Anthony Lane, writing in The New Yorker, on the creature/novelist Evelyn Waugh:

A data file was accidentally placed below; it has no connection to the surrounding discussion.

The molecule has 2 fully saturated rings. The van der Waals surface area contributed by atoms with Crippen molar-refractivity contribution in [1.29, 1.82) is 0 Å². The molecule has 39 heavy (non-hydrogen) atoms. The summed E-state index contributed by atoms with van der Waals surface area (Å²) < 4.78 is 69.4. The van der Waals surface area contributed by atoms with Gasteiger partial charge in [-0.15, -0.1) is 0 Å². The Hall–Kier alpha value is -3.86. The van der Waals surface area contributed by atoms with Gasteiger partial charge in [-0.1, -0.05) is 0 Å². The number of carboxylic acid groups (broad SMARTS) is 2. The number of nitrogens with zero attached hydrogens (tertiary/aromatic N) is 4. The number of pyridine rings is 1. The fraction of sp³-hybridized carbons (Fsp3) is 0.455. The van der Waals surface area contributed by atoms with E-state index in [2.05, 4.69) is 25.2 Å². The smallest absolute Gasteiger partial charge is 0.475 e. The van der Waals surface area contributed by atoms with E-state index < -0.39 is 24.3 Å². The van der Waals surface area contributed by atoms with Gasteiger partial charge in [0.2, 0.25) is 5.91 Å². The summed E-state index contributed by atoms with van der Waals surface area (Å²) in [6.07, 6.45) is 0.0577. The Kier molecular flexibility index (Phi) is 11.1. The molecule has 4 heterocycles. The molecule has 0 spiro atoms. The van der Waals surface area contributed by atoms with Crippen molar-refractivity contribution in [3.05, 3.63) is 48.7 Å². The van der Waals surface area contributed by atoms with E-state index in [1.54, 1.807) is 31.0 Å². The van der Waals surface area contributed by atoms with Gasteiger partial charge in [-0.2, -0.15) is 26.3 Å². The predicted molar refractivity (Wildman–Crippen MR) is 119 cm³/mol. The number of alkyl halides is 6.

In July, 1956, Evelyn Waugh gave a dinner party for his daughter Teresa. In anticipation of the event, he wrote to a friend, Brian Franks, with a description of the menu, closing with the words “Non Vintage champagne for all but me.” Rarely has an edict been issued with such a firm smack of the lips, yet nothing could be sadder. At Oxford in the nineteen-twenties, Waugh had chosen his friends on the basis of their ability to handle, or entertainingly mishandle, the effects of alcohol; “an excess of wine nauseated him and this made an insurmountable barrier between us,” he wrote of one college acquaintance. Now, thirty years later, he would sit in solitude, grasping his glass, bullishly proud that there was nobody present who deserved to share a drop. The hint is clear enough: Waugh, and Waugh alone, was of vintage stuff.